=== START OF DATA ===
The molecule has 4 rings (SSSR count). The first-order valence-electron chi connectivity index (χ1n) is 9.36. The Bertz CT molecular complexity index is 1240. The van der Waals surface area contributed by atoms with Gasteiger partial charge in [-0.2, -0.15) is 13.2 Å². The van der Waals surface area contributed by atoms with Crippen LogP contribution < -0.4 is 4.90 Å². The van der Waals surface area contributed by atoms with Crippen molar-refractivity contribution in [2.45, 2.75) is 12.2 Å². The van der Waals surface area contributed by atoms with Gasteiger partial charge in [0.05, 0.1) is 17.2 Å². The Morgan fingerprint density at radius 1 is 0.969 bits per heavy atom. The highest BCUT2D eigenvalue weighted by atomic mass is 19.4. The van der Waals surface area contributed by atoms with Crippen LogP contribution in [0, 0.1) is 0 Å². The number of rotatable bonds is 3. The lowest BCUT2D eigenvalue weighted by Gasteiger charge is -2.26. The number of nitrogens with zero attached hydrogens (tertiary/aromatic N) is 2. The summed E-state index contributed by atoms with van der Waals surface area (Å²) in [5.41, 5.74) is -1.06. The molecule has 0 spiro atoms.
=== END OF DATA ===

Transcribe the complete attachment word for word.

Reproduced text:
The molecule has 4 rings (SSSR count). The first-order valence-electron chi connectivity index (χ1n) is 9.36. The Bertz CT molecular complexity index is 1240. The van der Waals surface area contributed by atoms with Gasteiger partial charge in [-0.2, -0.15) is 13.2 Å². The van der Waals surface area contributed by atoms with Crippen LogP contribution < -0.4 is 4.90 Å². The van der Waals surface area contributed by atoms with Crippen molar-refractivity contribution in [2.45, 2.75) is 12.2 Å². The van der Waals surface area contributed by atoms with Gasteiger partial charge in [0.05, 0.1) is 17.2 Å². The Morgan fingerprint density at radius 1 is 0.969 bits per heavy atom. The highest BCUT2D eigenvalue weighted by atomic mass is 19.4. The van der Waals surface area contributed by atoms with Crippen LogP contribution in [0, 0.1) is 0 Å². The number of rotatable bonds is 3. The lowest BCUT2D eigenvalue weighted by Gasteiger charge is -2.26. The number of nitrogens with zero attached hydrogens (tertiary/aromatic N) is 2. The summed E-state index contributed by atoms with van der Waals surface area (Å²) in [5.41, 5.74) is -1.06. The molecule has 0 spiro atoms.